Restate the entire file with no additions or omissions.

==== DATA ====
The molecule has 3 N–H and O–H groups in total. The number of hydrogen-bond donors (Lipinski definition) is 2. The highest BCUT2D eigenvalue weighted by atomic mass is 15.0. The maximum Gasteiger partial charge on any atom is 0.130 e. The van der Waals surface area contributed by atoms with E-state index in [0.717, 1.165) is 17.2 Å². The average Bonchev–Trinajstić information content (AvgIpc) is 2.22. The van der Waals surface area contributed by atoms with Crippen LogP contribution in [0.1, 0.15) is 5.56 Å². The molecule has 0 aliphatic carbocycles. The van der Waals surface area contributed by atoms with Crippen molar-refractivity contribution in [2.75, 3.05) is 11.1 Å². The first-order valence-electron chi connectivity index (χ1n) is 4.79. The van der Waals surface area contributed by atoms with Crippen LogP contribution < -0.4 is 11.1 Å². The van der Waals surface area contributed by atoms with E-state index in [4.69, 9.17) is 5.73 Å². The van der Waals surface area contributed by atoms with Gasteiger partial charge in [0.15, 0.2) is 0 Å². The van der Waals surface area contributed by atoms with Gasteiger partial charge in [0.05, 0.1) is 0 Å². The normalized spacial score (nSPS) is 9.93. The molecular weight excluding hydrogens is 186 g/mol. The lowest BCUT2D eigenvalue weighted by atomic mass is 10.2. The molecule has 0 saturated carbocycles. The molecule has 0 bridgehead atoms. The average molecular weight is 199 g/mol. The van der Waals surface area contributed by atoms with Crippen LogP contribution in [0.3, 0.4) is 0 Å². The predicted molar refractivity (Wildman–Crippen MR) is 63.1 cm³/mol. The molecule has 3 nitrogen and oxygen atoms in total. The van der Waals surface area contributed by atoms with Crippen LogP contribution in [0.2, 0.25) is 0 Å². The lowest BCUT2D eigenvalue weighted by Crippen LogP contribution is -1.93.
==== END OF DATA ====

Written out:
The molecule has 3 N–H and O–H groups in total. The number of hydrogen-bond donors (Lipinski definition) is 2. The highest BCUT2D eigenvalue weighted by atomic mass is 15.0. The maximum Gasteiger partial charge on any atom is 0.130 e. The van der Waals surface area contributed by atoms with E-state index in [0.717, 1.165) is 17.2 Å². The average Bonchev–Trinajstić information content (AvgIpc) is 2.22. The van der Waals surface area contributed by atoms with Crippen LogP contribution in [0.1, 0.15) is 5.56 Å². The molecule has 0 aliphatic carbocycles. The van der Waals surface area contributed by atoms with Crippen molar-refractivity contribution in [2.75, 3.05) is 11.1 Å². The first-order valence-electron chi connectivity index (χ1n) is 4.79. The van der Waals surface area contributed by atoms with Crippen LogP contribution < -0.4 is 11.1 Å². The van der Waals surface area contributed by atoms with E-state index in [4.69, 9.17) is 5.73 Å². The van der Waals surface area contributed by atoms with Gasteiger partial charge in [0.15, 0.2) is 0 Å². The van der Waals surface area contributed by atoms with Gasteiger partial charge in [0.05, 0.1) is 0 Å². The normalized spacial score (nSPS) is 9.93. The molecular weight excluding hydrogens is 186 g/mol. The lowest BCUT2D eigenvalue weighted by atomic mass is 10.2. The molecule has 0 saturated carbocycles. The molecule has 0 bridgehead atoms. The average molecular weight is 199 g/mol. The van der Waals surface area contributed by atoms with Crippen LogP contribution in [0.3, 0.4) is 0 Å². The predicted molar refractivity (Wildman–Crippen MR) is 63.1 cm³/mol. The molecule has 3 nitrogen and oxygen atoms in total. The van der Waals surface area contributed by atoms with Crippen LogP contribution in [0.2, 0.25) is 0 Å². The lowest BCUT2D eigenvalue weighted by Crippen LogP contribution is -1.93.